Supporting our healthcare system is an important focus of our work. We are carefully monitoring hospital capacity and medical supplies, and filling requests for resources such as antivirals, masks, gloves and ventilators. Although the healthcare system is stressed, so far hospital and intensive care unit capacity and supplies across the state are adequate. Additionally we have been providing assistance and guidance to hospitals and healthcare providers in managing a surge of patients due to the pandemic.

On Friday October 23, President Obama issued a declaration that will allow the secretary of Health and Human Services to grant hospitals temporary waivers of certain federal regulations on a case-by-case basis. This will help hospitals establish alternate care sites, modify patient triage protocols, as well as patient transfer procedures and other actions that occur when they fully implement disaster operations plans.

We are also planning to expand our hotline in the next few weeks to include a nurse advice line for people experiencing flu symptoms, which will help reduce the demands on our healthcare system across the state.

Another important focus of our work relates to providing accurate information to the public using our Web site. This week we plan to unveil a major Web site redesign that will make it even more useful.

We work closely with local health departments who are on the frontlines of our response in all of these activities.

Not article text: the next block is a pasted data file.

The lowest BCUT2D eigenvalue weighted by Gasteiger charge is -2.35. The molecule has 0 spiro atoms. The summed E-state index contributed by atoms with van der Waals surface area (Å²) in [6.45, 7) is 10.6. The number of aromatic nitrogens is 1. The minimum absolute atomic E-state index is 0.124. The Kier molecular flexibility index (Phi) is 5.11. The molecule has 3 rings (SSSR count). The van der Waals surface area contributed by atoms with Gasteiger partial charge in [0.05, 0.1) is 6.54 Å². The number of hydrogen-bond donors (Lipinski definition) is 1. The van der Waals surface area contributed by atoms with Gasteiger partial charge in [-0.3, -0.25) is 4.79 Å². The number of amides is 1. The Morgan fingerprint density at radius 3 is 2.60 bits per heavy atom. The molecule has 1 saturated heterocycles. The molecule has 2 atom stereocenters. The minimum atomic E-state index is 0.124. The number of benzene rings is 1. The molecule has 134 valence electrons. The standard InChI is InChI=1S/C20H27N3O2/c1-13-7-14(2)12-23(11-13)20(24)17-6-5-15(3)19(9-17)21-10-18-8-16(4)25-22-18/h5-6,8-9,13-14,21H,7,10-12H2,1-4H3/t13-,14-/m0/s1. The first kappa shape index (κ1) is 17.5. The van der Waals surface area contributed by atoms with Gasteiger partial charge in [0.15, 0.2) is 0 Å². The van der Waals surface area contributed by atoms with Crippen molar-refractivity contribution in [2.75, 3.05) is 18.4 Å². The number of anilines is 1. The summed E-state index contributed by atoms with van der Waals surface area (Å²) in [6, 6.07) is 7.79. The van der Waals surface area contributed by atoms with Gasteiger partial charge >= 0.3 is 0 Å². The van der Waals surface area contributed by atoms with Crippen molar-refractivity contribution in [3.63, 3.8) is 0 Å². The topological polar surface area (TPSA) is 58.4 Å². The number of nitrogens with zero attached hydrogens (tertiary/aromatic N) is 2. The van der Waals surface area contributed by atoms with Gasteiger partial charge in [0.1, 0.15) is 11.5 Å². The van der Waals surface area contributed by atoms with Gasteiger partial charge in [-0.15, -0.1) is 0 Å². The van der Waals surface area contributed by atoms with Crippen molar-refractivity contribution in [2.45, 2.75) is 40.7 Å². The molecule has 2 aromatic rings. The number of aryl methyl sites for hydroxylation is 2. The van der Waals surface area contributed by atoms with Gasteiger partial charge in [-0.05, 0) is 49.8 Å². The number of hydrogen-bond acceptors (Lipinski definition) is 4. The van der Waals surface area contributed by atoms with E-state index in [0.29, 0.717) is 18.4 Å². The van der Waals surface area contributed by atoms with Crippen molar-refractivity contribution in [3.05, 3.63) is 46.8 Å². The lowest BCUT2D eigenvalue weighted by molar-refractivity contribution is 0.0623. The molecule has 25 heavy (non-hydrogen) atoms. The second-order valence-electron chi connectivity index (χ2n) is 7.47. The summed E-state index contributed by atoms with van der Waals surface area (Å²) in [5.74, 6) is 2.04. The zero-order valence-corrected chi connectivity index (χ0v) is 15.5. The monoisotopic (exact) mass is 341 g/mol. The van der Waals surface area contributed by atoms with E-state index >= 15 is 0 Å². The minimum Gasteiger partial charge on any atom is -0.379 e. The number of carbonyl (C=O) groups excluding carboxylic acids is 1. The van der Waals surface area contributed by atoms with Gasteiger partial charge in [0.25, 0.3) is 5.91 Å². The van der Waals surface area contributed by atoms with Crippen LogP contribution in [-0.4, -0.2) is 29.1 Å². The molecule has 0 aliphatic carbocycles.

Declarations of emergency
Last Friday, Josephine County declared a county-level emergency because of H1N1 pandemic stress on the healthcare system there. This will help the county better marshal its resources for addressing the pandemic. We do expect that other counties may make similar emergency declarations in the near future as the situation in individual counties warrants.

At this point, the situation in Oregon has not merited a statewide declaration of emergency because we are able to deploy supplies and resources to local communities. However, it is reassuring to know that if the need arises for a declaration, Governor Kulongoski is prepared to act.

There are important actions for individuals to take now until the vaccine arrives
While it is disappointing that the vaccine hasn't arrived yet for everyone who needs it, there are things we can do to protect ourselves, our families and our communities by slowing the spread of H1N1 influenza. Also, it's important to remember that for most people, this flu is not more dangerous than the regular seasonal flu. Most people who contract H1N1 will have flu symptoms for 7-10 days, then get better. For the overwhelming majority, the best treatment is to stay home, get plenty of rest and fluids, and treat the fever with acetaminophen or ibuprofen. In a few rare cases, medical care will be required. Click here for information about whether symptoms call for medical care.

Also, be proactive. If you have the flu, don't spread it. Stay home for 24 hours after your fever subsides. If you are a business owner, have a plan that allows your employees to stay home. Also, protect yourself from getting the flu--take germ-killing actions such as frequent hand washing and sanitizing surfaces.

Again, http://www.flu.oregon.gov/ and our statewide hotline at 1-800-978-3040 are the best places to get the latest information on flu in Oregon.

I hope that you have found this newsletter interesting and useful. It is the first of regular updates Oregon Public Health will be sending out to make sure you have the most current information possible as we get through this flu season together.